Benchmark tests: style vs. className

There are two ways of changing the style of an element: changing the element's style properties or changing its className. I feel that the second option should be a Best Practice, since it honours the separation of behaviour and presentation, where a style change doesn't. After all, changing the style of an element in JavaScript means that your script file contains presentation information. That is not right: presentation instructions should go in the CSS file.

I wanted to make sure that changing the className doesn't lead to performance problems. My new style vs. className benchmark test clearly shows that it doesn't. In fact, changing the className is faster than changing the style in all browsers but Safari.

I'm very glad of this outcome, since I can now solemnly declare changing the className whenever you want to change the styles of an element a Best Practice, not only from a theoretical point of view, but also from a practical one.

This is the blog of Peter-Paul Koch, mobile platform strategist, consultant, and trainer. You can also follow him on Twitter.
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1 Posted by Pingu on 10 July 2005 | Permalink

I absolutely agree that this is the best way to do it. Keep style out of JavaScript.

One thing I often do is add more than one style with className. Does this affect the times recorded?

I'm aggravated that className as a string seems an inefficient way to store a string of classes.
In addition, there seems no way in CSS to say: "if I have class X AND class Y then be like this", only "if my parent has X and I have Y". Perhaps multiple classes have been overlooked?

2 Posted by setmajer on 10 July 2005 | Permalink


You can chain css classes in selectors like so:

classOne.classTwo {
/* some rules */

The only trouble with this is that it's buggy in -- wait for it -- IE/Windows. :-(

You can also apply a class to an ID rather than an element, like:

#elementID.className {
/* some rules */

And that seems reasonably well suppoorted in all recent CSS-aware browsers.

3 Posted by Sebastian on 10 July 2005 | Permalink

Could you also add a test for runtimeStyle (only Internet Explorer). In pure humble logic this must be the fastest.

4 Posted by Robert Nyman on 10 July 2005 | Permalink

I remember doing some tests in IE 5/Mac where using multiple class names didn't work properly when changing them on-the-fly (i.e. there were some rendering bugs).

If I remember it correctly, it was just basic thing like background color etc, but I wanted one class and just to add an extra class for mouseOver events (kind of like the :hover CSS pseudo-class).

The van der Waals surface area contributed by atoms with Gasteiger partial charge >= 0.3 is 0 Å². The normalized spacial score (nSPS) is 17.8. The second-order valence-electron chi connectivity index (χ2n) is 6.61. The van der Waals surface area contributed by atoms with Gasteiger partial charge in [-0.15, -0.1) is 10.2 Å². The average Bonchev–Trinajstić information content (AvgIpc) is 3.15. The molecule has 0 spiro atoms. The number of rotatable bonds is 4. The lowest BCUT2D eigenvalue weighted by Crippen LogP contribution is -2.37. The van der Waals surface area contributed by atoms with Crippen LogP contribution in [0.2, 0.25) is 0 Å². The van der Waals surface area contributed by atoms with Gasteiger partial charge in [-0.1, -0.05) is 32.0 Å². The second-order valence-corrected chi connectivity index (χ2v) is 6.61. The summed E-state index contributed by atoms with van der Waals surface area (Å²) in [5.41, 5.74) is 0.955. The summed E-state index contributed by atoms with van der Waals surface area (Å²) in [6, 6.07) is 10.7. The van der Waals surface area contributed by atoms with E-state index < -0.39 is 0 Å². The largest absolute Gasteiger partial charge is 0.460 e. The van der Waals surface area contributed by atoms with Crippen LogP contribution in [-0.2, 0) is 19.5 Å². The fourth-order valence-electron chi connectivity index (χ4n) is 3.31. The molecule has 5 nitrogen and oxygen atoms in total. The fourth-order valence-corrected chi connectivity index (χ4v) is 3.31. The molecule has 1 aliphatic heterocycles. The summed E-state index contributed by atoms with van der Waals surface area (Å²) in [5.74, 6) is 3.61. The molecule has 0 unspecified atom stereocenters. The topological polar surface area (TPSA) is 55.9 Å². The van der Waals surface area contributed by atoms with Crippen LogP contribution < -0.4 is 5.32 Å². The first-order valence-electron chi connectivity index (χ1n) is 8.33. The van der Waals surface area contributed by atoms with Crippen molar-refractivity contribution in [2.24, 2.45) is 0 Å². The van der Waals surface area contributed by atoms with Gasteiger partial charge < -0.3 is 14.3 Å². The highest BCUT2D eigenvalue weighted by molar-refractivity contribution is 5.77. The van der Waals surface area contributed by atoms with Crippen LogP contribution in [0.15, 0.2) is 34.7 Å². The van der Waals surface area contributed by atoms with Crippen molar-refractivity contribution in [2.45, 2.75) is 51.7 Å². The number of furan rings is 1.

Anyone else seen this?

5 Posted by Freddie on 10 July 2005 | Permalink

The whole idea about CSS is that it is object orientated, and each object is an instance of the class. It is all based around inheritance. When browsers style an element they fetch all of its properties, first looking at the in-line style (style="/*stuff*/") then in the tags and last in imported style sheets. So, explicitly assigning values the style method should always be slower, except in KHTML, where as far as I can tell it just looks for all instances of a class, fetches its properties and then applies it inline.

6 Posted by Fuzztrek on 11 July 2005 | Permalink

I agree this should be a best practice... however in the next "version" of javascript/dom, can we aim to include some functions to facilitate this? Currently, modifying a className is much more clumsy than modifying a style. I use a combination of .replace and +=, but either way I need to do trivial checks to make sure I'm not adding duplicate classnames, or calling .replace on a string that doesn't exist, etc. I think some streamlining of the various methods to access the style of an element should also be considered, along with an alternative to "getElementById/getElementsByTagName" (such as something like dean edward's cssQuery perhaps), although I'd probably be happy with just getElementsByClassName ;)

7 Posted by Jacob on 11 July 2005 | Permalink

I agree that changing the class of an element is the most suitable way to change its style, however, I often change things like visibility (/display) using styles, and in some cases I think that's the best solution (it really doesn't need its own class).

8 Posted by Jeremy French on 11 July 2005 | Permalink

I wonder how much this will vary depending on the complexity of the stylesheet. Surely it will take longer to change on a page with many cascading rules?

9 Posted by Jo on 11 July 2005 | Permalink

What about when javascript is disabled, and the element has an initial style as visibility:hidden or display:none. The styled element stays hidden or does not exist.

To prevent this: The 'to-be-changed elements' styles can be added with the method document.write.

10 Posted by Aaron Barker on 11 July 2005 | Permalink